With many foundation formulas now boasting skincare ingredients like hyaluronic acid and niacinamide, it’s a good idea to seek those out if you have acne-prone skin. Niacinamide can help control oil production if you have oilier skin and curb breakouts. Hyaluronic acid provides light hydration without being heavy or clogging pores. Soothing and moisturizing ingredients like aloe vera can also be good for redness. Additionally, if your skin can tolerate it, some foundations even have acne-fighters like salicylic acid in them. Dermatologists and makeup artists have a few other tips.
“[Certain] foundations can trigger acne breakouts. But don’t despair. With the right products and skincare regimen, you can wear makeup,” says board-certified dermatologist Snehal Amin, MD. “Look for labels that say ‘oil-free’ and ‘noncomedogenic.’ The same rules apply to makeup removers—choose oil-free products and avoid scrubbing the skin. Sometimes, it’s not the actual skincare product or makeup that is triggering your acne but rather the makeup brushes and applicators you’re using. They can harbor acne-causing bacteria, dead skin cells, and oils. Clean frequently and don’t share them.”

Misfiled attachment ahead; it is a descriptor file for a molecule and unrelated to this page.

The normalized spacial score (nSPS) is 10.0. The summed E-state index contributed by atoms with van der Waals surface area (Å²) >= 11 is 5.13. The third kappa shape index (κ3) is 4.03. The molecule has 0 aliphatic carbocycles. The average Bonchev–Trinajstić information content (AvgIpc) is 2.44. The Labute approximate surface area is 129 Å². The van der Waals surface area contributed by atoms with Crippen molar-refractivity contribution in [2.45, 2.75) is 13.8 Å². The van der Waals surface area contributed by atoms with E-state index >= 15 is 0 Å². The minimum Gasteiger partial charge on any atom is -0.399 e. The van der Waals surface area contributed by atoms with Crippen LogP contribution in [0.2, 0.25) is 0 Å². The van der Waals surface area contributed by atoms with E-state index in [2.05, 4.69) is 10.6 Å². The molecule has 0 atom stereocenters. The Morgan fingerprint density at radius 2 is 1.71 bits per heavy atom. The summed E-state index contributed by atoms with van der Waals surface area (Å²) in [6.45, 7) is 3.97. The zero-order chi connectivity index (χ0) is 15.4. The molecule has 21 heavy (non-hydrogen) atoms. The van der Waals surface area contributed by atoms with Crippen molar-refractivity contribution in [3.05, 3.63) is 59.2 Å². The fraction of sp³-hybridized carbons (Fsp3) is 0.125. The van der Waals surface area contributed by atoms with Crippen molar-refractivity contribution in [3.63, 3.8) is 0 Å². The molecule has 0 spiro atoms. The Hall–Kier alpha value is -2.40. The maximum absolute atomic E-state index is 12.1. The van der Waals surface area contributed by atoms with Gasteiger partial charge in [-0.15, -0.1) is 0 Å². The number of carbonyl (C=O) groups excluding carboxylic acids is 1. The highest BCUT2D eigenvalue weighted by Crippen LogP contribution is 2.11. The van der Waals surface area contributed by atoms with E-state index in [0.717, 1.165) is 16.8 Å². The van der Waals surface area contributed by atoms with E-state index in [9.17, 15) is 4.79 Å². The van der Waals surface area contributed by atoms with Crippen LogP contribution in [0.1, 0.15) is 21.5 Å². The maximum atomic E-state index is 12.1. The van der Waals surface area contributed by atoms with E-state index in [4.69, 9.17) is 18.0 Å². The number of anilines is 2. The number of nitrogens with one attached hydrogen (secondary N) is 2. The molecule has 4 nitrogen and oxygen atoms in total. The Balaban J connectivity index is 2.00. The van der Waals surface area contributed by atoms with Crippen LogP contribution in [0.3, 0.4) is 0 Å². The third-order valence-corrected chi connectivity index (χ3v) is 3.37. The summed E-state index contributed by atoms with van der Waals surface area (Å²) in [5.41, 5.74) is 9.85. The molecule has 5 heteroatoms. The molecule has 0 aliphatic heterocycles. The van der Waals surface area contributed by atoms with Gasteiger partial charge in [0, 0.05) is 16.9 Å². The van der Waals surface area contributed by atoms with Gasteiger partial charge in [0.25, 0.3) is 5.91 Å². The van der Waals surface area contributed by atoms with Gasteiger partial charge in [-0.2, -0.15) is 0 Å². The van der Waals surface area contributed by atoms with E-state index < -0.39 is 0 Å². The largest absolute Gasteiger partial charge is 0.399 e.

Makeup artist Alexa Persico also says there are a few things to keep in mind when selecting the best foundation for acne-prone skin. “Don’t pick up the moisture-targeted foundation formulas. Most of these contain a high percentage of mineral oil, which can cause breakouts,” she shares.
Finally, our third expert, board-certified dermatologist Azadeh Shirazi, MD, has one last piece of advice. “Avoid heavy formulas—particularly ones with petrolatum, mineral oil, lanolin, coconut oil, avocado oil, and silicones—as these tend to clog pores,” she says. “Avoid added fragrances that can cause new pimples to form and irritate existing pimples. You’ll also want to steer clear of foundations with a waxy emollient like myristyl myristate, as they tend to cause buildup and congestion in pores. Go for oil-free, lighter foundations that have hyaluronic acid.”